Research

# Fast-slow dynamical approximation of forced impact systems near periodic solutions

Flaviano Battelli1 and Michal Fečkan2*

Author Affiliations

1 Dipartimento di Ingegneria Industriale e Scienze Matematiche, Marche Polytecnic University, Ancona, 60100, Italy

2 Department of Mathematical Analysis and Numerical Mathematics, Faculty of Mathematics, Physics and Informatics, Comenius University, Mlynská dolina, Bratislava, 842 48, Slovakia

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Boundary Value Problems 2013, 2013:71  doi:10.1186/1687-2770-2013-71

 Received: 14 October 2012 Accepted: 21 March 2013 Published: 3 April 2013

This is an Open Access article distributed under the terms of the Creative Commons Attribution License (http://creativecommons.org/licenses/by/2.0), which permits unrestricted use, distribution, and reproduction in any medium, provided the original work is properly cited.

### Abstract

We approximate impact systems in arbitrary finite dimensions with fast-slow dynamics represented by regular ODE on one side of the impact manifold and singular ODE on the other. Lyapunov-Schmidt method leading to Poincaré-Melnikov function is applied to study bifurcations of periodic solutions. Several examples are presented as illustrations of abstract theory.

MSC: 34C23, 34C25, 37G15, 70K50.

##### Keywords:
fast-slow dynamics; impact systems; bifurcations; periodic solutions; Poincaré-Melnikov method

### 1 Introduction

Non-smooth differential equations when the vector field is only piecewise smooth, occur in various situations: in mechanical systems with dry frictions or with impacts, in control theory, electronics, economics, medicine and biology (see [1-6] for more references). One way of studying non-smooth systems is a regularization process consisting on approximation of the discontinuous vector field by a one-parametric family of smooth vector fields, which is called a regularization of the discontinuous one. The main problem then is to preserve certain dynamical properties of the original one to the regularized system. According to our knowledge, the regularization method has been mostly used to differential equations with non-smooth nonlinearities, like dry friction nonlinearity (see [7] and a survey paper [8]). As it is shown in [7,8], the regularization process is closely connected to a geometric singular perturbation theory [9,10]. On the other hand, it is argued in [11] that a harmonic oscillator with a jumping non-linearity with the force field nearly infinite in one side is a better model for describing the bouncing ball, rather then its limit version for an impact oscillator. This approach is used also in [12] when an impact oscillator is approximated by a one-parametric family of singularly perturbed differential equations, but as discussed in [12], the geometric singular perturbation theory does not apply.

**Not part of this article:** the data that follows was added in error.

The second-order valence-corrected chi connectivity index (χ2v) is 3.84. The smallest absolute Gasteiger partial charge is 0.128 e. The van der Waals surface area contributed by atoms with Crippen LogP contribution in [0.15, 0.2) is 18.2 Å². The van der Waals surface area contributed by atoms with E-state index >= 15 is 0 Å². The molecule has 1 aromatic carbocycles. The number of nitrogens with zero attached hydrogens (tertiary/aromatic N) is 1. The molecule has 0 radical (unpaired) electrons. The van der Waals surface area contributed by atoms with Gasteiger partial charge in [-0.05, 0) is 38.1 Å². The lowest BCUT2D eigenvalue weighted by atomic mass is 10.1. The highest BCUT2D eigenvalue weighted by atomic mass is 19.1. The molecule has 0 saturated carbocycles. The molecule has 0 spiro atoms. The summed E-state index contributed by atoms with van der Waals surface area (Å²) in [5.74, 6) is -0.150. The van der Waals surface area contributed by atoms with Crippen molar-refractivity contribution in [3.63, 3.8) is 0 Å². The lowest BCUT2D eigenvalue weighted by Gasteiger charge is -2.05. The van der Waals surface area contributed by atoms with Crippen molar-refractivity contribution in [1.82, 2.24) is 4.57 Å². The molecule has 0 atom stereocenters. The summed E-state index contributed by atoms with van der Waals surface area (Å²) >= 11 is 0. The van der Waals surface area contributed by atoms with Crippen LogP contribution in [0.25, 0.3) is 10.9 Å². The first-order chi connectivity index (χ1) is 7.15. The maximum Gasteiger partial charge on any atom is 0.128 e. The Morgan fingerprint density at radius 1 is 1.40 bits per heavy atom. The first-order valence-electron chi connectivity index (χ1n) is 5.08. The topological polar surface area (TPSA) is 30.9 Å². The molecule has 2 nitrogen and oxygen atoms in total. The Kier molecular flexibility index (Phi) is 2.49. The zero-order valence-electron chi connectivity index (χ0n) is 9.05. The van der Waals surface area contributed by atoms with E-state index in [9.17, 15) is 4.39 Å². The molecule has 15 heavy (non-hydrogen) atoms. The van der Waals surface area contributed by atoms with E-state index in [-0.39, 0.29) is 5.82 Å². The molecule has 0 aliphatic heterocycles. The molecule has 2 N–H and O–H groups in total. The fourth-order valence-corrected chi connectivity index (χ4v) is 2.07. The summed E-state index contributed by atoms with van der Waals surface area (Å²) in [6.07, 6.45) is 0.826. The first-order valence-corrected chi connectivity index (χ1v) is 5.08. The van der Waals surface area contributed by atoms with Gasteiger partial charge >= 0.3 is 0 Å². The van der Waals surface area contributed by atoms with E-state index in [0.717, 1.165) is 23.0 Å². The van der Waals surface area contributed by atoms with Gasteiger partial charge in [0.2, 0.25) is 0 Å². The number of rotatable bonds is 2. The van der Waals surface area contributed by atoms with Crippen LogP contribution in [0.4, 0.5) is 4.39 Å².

In this paper, we continue in a spirit of [12] as follows. Let be an open subset and a -function, such that for any . Then S is a smooth hyper-surface of Ω that we call impact manifold, (or hyper-surface). We set and consider the following regular-singular perturbed system:

(1.1)

for small. We assume that the system

(1.2)

has a continuous periodic solution crossing transversally the impact manifold S, given by

and , . By transversal crossing, we mean that

We set and assume that are -periodic in t.

Transversal crossing implies that (1.2) has a family of continuous solutions , α∈ (an open neighborhood of 0∈) crossing transversally the impact manifold S, given by